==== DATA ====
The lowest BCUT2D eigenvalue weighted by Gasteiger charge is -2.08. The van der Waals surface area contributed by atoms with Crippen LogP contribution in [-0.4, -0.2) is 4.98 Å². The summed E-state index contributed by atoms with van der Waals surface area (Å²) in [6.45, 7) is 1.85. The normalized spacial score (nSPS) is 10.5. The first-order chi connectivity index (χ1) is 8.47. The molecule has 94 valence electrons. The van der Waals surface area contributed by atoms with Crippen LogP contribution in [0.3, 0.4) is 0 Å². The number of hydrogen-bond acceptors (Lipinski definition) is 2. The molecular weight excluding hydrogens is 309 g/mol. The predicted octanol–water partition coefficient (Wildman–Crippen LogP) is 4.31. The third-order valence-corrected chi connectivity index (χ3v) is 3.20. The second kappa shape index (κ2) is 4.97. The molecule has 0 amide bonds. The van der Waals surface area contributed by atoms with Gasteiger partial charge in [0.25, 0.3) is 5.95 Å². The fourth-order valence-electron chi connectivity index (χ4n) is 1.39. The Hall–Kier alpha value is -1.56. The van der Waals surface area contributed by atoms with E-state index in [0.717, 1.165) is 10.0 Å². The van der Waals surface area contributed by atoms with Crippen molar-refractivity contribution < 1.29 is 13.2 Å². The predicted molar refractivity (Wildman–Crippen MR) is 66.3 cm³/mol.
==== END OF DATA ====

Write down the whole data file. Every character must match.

The lowest BCUT2D eigenvalue weighted by Gasteiger charge is -2.08. The van der Waals surface area contributed by atoms with Crippen LogP contribution in [-0.4, -0.2) is 4.98 Å². The summed E-state index contributed by atoms with van der Waals surface area (Å²) in [6.45, 7) is 1.85. The normalized spacial score (nSPS) is 10.5. The first-order chi connectivity index (χ1) is 8.47. The molecule has 94 valence electrons. The van der Waals surface area contributed by atoms with Crippen LogP contribution in [0.3, 0.4) is 0 Å². The number of hydrogen-bond acceptors (Lipinski definition) is 2. The molecular weight excluding hydrogens is 309 g/mol. The predicted octanol–water partition coefficient (Wildman–Crippen LogP) is 4.31. The third-order valence-corrected chi connectivity index (χ3v) is 3.20. The second kappa shape index (κ2) is 4.97. The molecule has 0 amide bonds. The van der Waals surface area contributed by atoms with Gasteiger partial charge in [0.25, 0.3) is 5.95 Å². The fourth-order valence-electron chi connectivity index (χ4n) is 1.39. The Hall–Kier alpha value is -1.56. The van der Waals surface area contributed by atoms with E-state index in [0.717, 1.165) is 10.0 Å². The van der Waals surface area contributed by atoms with Crippen molar-refractivity contribution < 1.29 is 13.2 Å². The predicted molar refractivity (Wildman–Crippen MR) is 66.3 cm³/mol.